Jazz Road Tours, launched in 2018, is accepting applications on a rolling basis from artists across the country interested in taking their work on the road. “Artists, as soon as you are able to safely begin planning tours, we are here to support your work and help make your gigs financially feasible,” continued Donnelly. “There is no need to rush applications for this program, and submissions will be open until at least 2022.” Jazz Road, a national program funded by the Doris Duke Charitable Foundation with additional support from The Andrew W. Mellon Foundation, is led by South Arts in partnership with the five other U.S. Regional Arts Organizations (Arts Midwest, Mid-America Arts Alliance, Mid Atlantic Arts Foundation, New England Foundation for the Arts, and Western Arts Alliance/WESTAF). Through Jazz Road and the flagship Jazz Road Tours grant program, artists can apply for support to build small tours and further explore their work while receiving equitable fees. Artists may apply on a rolling basis for up to $15,000 to tour their work through Jazz Road Tours. Additionally, a Creative Residency program will launch later this year. Further details about South Arts and Jazz Road are available by visiting www.southarts.org.

About South Arts

South Arts advances Southern vitality through the arts. The nonprofit regional arts organization was founded in 1975 to build on the South’s unique heritage and enhance the public value of the arts. South Arts’ work responds to the arts environment and cultural trends with a regional perspective. South Arts offers an annual portfolio of activities designed to support the success of artists and arts providers in the South, address the needs of Southern communities through impactful arts-based programs, and celebrate the excellence, innovation, value and power of the arts of the South. For more information, visit www.southarts.org.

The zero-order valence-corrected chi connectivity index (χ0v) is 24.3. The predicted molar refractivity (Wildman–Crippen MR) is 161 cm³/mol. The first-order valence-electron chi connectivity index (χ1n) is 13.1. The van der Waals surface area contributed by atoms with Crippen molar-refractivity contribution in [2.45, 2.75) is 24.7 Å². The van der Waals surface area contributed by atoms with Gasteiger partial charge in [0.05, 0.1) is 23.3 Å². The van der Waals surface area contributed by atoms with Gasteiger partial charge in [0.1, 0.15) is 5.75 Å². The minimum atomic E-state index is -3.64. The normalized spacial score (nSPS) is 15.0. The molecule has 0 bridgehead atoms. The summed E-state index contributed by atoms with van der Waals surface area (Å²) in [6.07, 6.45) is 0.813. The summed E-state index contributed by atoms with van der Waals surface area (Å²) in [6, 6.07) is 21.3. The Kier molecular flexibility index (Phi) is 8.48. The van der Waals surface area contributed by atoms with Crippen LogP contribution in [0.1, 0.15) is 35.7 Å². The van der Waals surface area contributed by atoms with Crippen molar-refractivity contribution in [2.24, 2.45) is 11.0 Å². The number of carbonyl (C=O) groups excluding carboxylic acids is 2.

Jason Rapp

S.C. non-profits requested $76 million in SC CARES Act relief

Nearly 1,600 applications submitted


Gov. Henry McMaster and the South Carolina Dept. of Administration (Admin) announced late yesterday that 11,217 applications were received for the SC CARES Act grant programs for the Minority and Small Business Relief Grant Program and the Nonprofit Relief Grant Program.